Feral Systems and Enterprise Resource Planning Systems: Content and Dynamics

Feral Systems and Enterprise Resource Planning Systems: Content and Dynamics

Christian Koch (Chalmers University of Technology, Sweden) and Don Kerr (University of the Sunshine Coast, Australia)
Copyright: © 2014 |Pages: 22
DOI: 10.4018/978-1-4666-5027-5.ch004
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Enterprise Resource Planning (ERP) systems continue, even in 2013, to be an important change agenda in business. This chapter initially addresses two major issues left aside in the Information Systems (IS) research on ERP: The technological content and the time dynamics. Using two different small reviews of journal articles, the authors conclude that ERP research is disregarding the profound technology changes and their impact on the challenges for employees, when implementing and operating ERP. Actors within organizations are in fact attempting to cope with these profound technology changes and the business challenges associated with ERP implementations by finding ways to fit their practices into these large integrated systems, and one strategy is developing their own (feral) systems. The chapter concludes with a call for more training and education for all employees in the content of the ERP and a need to build more contextual research in the study of ERP.
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This chapter looks at the research conducted on Enterprise Resource Planning ERP systems, with the view of relating past research and the identification of a gap in the research (namely a lack of understanding of the content of the software) with Feral Information System (FIS) development. In this we demonstrate that existing research into ERPs has largely ignored the content (i.e. software functions, procedures and architecture) of the ERP. We contend that this lack of emphasis on what the ERP is actually capable of doing and a lack of understanding of the software functions and basic architecture (referred to as content from this point on) could very well be a major reason for the development of FIS. In this case the FIS could be developed through a lack of knowledge of what the ERP can do rather than a genuine information hole that is perceived to be in existence and needs to be plugged through FIS development.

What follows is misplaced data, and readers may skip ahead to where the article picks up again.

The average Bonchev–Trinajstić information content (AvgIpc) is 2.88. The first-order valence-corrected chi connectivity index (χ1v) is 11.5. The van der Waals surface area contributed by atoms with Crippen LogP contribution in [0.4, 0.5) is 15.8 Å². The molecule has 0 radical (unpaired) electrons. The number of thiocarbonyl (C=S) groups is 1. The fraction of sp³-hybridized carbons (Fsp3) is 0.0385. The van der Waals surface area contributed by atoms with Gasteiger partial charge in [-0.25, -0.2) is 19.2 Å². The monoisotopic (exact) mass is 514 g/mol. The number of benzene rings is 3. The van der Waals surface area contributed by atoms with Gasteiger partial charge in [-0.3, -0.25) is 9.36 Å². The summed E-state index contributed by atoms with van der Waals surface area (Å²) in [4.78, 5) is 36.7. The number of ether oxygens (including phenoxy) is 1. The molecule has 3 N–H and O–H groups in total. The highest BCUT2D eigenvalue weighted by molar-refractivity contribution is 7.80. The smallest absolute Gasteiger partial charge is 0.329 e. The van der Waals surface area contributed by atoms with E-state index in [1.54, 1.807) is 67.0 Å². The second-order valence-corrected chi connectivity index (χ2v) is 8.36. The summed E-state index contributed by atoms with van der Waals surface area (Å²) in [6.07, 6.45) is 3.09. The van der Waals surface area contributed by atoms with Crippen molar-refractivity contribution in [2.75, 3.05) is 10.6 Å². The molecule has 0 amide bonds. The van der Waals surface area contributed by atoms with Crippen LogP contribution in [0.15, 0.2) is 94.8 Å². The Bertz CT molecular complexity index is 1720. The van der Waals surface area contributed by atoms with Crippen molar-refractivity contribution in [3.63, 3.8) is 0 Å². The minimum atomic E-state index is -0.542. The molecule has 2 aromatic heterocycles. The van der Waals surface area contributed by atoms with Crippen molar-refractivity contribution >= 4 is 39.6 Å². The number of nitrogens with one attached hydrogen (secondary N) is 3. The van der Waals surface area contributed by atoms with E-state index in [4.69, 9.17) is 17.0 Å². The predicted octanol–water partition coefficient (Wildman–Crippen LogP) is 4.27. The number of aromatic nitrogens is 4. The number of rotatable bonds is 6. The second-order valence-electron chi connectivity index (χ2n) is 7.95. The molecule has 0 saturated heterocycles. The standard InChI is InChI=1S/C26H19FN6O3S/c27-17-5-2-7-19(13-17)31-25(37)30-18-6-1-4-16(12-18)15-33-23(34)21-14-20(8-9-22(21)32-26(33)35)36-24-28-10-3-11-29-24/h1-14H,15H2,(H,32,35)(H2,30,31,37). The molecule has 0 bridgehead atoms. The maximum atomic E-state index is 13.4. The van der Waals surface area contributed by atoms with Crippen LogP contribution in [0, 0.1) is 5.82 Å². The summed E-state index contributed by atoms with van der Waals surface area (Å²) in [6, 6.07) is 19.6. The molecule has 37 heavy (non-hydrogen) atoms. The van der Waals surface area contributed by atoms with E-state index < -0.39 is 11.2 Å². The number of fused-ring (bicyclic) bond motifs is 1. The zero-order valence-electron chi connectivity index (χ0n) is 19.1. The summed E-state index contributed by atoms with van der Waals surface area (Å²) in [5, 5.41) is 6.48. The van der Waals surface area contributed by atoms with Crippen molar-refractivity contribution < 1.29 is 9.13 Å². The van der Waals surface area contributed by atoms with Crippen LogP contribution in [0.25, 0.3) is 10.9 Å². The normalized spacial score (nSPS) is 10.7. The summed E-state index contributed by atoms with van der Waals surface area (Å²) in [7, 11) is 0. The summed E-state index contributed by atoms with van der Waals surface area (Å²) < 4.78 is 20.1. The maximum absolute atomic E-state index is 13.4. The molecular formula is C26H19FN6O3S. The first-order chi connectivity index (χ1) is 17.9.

The lack of understanding of the content of ERPs appears to be largely ignored by researchers as there appears to be a dominance of implementation studies within the ERP literature, and this has resulted in an emphasis on first Key Performance Indicators and other managerial benchmarks and second social issues such as work, organisation and change processes rather than a consideration of the technical content of ERPs. For example Furumo & Melcher (2006) suggest that an ERP implementation in many organizations involves a fundamental change from their legacy system (in many cases a centralized technology environment) to the new system (involving a distributed processing environment). This change alone in the way the technology is presented could have implications for end-users and could lead to attempts to “maintain the status quo” or even circumvent the new system to ensure that it fits the “requirements”, with requirements based on the old models and ways of doing business. This mindset could then easily become a fertile ground for the development of FIS.

Excerpts from the cases studies indicate that the temptation to develop such systems is very strong, which, as mentioned throughout this book, has become much easier over time with ubiquitous computing, better and more user-friendly software that allows end-users to develop their own applications and the advent of the cloud that allows this development to occur anywhere and at any time. Therefore this chapter looks at existing academic studies into ERP research to ascertain the level of research that has been conducted into content analysis and how actors in an implementation interact with the external implementation team. We consider this to be a very important topic as any deficit in knowledge at the operational level could result in confusion and misunderstandings, and this could lead to FIS development. In addition the existing work practices can lead to a resistance to change mindset and further exacerbate the desire to maintain legacy systems or create FIS. At this point, we must caution the reader that we do not expect this research to lead to a clear causal relationship between a lack of knowledge of ERP content and FIS development; however we do hope to demonstrate that this lack of content knowledge and a desire to maintain the status quo could possibly lead to the development of FIS. We also provide circumstantial evidence of FIS development in the case studies provided and suggest that the content issue was a major factor in their development.

This chapter is structured in the following way. Firstly we review the existing ERP research in order to understand the range of views of the ERP in terms of technological determinism, social construction and other views that may involve structuration theory and actor network theory. The next step is to look at the research in terms of the categories of Nominal, Tool, Computational, Proxy and Ensemble as defined by Orlikowski & Iacono (2001) in order to establish the degree to which ERP content is explored in each research paper. This categorization enables us to determine the level of “depth” the research has taken in accounting for the effect of a lack of knowledge of ERP content with respect to implementation issues. We further extend this to the practitioner view and their propensity to develop FIS. This is done through the examination of transcripts from a series of case studies.

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